This is the third in a series of blogs focusing on competition vs collaboration. In part 1, 'Competition destroys collaboration' and part 2 'What are the implications of creating internal competition?', we’ve looked at some of the pitfalls of internal competition. Now, it’s time to look at how to create a culture of collaboration within your team.

There isn’t a silver bullet when it comes to culture change, it will take time. Where do you start when leading a change in organisational culture? That depends on the diagnosis of where the problem lies, but as with any strategic change, the best place to start is with the higher-level vision and goals. These need to be clear and relatable for the team to unite behind.

Values and culture are intrinsically linked. Richard Sheridan, CEO of Menlo Innovations, wrote in his book ‘Joy Inc’ about the two vital behaviours that define the collaborative culture of his software company:

1. Speak up about time estimate and quality discrepancies

2. Help one another with design struggles

Although this is just one element of the well-known positive culture within Menlo Innovations, it reminds us that we don’t need to over-do it with rules, values and desirable behaviours to encourage collaboration amongst colleagues.

Conditions for collaboration

The success or failure of your efforts to create a culture of collaboration relies on the leadership team creating the right conditions for collaboration and being seen to role model the right behaviours. This might be difficult in large organisations, but it is important to still make the senior leadership team’s behaviour, encouragement and reinforcement of collaboration visible through internal communications channels. The five crucial ‘R’ factors we outlined previously are just as relevant to collaboration as they are competition.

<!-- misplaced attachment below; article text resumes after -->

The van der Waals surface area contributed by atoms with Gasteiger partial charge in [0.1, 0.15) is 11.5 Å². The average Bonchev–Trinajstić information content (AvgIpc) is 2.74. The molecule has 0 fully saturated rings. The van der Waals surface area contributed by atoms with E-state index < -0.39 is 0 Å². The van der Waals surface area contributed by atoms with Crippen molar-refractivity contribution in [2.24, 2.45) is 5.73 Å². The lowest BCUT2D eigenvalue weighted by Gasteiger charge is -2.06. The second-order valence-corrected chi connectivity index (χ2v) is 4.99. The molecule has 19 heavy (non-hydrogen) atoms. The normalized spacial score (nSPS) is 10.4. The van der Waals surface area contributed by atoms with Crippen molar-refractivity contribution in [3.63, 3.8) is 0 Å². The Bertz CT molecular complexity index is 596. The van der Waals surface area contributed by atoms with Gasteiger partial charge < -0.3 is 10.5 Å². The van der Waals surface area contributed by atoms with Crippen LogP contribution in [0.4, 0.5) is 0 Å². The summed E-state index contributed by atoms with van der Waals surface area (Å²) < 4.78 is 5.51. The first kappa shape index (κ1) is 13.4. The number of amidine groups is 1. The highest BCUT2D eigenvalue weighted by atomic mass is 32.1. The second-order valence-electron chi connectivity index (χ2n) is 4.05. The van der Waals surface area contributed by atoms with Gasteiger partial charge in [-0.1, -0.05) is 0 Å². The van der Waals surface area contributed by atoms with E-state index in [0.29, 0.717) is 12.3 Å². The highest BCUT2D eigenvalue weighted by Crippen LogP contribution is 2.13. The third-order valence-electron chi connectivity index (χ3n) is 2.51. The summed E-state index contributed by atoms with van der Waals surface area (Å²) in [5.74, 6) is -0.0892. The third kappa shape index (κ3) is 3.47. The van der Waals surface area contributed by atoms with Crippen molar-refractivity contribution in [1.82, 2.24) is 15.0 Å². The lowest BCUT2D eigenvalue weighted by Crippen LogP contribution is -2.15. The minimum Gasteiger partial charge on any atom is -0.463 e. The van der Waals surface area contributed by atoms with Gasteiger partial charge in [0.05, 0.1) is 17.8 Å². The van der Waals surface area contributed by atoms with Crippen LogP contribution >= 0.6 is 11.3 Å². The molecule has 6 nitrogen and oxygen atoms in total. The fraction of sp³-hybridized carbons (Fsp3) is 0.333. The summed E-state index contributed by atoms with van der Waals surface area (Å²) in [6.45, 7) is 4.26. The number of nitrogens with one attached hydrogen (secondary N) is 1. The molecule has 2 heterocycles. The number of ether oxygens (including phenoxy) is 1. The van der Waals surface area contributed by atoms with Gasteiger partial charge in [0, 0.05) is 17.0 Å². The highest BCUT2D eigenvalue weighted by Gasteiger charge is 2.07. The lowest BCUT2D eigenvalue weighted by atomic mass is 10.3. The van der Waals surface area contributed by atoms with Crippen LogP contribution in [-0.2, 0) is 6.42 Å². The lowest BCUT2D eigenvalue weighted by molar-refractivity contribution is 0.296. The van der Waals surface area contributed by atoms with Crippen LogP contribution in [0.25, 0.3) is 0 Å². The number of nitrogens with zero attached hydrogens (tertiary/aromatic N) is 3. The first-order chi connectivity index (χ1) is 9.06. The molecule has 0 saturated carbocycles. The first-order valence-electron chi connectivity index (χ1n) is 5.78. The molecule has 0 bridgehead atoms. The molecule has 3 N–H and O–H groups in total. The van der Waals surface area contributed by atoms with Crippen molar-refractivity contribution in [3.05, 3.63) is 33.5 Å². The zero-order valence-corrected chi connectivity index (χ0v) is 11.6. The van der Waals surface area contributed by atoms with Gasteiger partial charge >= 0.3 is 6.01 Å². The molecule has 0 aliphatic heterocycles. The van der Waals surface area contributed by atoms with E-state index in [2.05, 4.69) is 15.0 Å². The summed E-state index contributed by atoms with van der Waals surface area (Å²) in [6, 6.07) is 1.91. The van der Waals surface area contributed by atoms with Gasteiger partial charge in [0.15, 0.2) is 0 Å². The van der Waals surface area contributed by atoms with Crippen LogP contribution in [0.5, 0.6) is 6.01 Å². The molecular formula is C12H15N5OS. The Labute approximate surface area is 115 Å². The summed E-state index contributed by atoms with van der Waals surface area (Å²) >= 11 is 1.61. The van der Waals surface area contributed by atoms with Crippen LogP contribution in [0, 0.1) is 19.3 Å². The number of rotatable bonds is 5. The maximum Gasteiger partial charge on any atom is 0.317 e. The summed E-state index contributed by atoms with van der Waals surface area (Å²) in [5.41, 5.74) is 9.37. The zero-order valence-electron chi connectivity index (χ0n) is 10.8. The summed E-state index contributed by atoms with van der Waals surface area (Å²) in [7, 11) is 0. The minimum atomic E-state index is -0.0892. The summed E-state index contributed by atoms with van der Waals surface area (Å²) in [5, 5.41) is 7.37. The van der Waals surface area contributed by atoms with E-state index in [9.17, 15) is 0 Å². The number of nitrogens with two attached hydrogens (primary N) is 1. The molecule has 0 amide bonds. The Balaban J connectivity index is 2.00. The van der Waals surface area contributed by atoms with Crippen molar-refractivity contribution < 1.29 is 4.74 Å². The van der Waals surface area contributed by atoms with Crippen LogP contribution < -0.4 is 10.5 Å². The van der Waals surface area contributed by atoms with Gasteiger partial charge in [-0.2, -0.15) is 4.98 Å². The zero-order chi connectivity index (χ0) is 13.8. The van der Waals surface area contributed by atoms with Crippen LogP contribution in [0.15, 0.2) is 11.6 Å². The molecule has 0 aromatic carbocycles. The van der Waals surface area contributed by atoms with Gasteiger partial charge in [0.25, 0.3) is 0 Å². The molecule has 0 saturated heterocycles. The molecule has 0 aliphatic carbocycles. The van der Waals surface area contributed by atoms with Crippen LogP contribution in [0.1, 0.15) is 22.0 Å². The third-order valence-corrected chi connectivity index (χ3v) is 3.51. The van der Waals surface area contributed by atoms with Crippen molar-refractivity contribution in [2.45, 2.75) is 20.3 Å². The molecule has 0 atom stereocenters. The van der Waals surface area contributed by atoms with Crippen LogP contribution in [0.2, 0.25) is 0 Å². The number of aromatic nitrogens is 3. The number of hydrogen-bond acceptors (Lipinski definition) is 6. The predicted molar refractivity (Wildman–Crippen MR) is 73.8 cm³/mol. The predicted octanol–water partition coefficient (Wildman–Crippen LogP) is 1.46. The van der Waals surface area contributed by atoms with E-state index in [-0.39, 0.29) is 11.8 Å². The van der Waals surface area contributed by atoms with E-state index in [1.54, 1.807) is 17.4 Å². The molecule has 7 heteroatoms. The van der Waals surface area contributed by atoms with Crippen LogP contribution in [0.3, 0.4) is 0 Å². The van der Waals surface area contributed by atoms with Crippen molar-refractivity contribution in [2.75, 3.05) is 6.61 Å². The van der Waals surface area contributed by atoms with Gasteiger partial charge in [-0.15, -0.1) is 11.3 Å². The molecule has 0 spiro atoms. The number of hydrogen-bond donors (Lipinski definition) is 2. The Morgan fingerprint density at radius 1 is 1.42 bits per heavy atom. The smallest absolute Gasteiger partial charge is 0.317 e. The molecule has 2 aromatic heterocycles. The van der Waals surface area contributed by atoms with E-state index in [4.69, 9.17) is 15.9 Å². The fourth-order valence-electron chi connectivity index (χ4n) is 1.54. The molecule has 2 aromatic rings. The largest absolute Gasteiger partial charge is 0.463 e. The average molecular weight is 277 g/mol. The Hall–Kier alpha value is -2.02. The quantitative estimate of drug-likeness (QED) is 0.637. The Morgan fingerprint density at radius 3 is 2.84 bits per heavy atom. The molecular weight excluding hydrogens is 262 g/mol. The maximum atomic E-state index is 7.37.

Recruitment – Once you understand the culture you’re trying to create, finding the right person means someone with both the competence and commitment to support and promote the vision and culture of the company as well as positively contributing to the organisation’s performance. Just finding someone capable of performing the list of job requirements isn’t enough. Equally, give the culture room to grow and make sure you find skills and behaviours that complement the existing team – you don’t want a team of clones. If you’ve worked hard to build a culture of collaboration, think carefully about who you’re bringing in and the impact they’ll have on the team.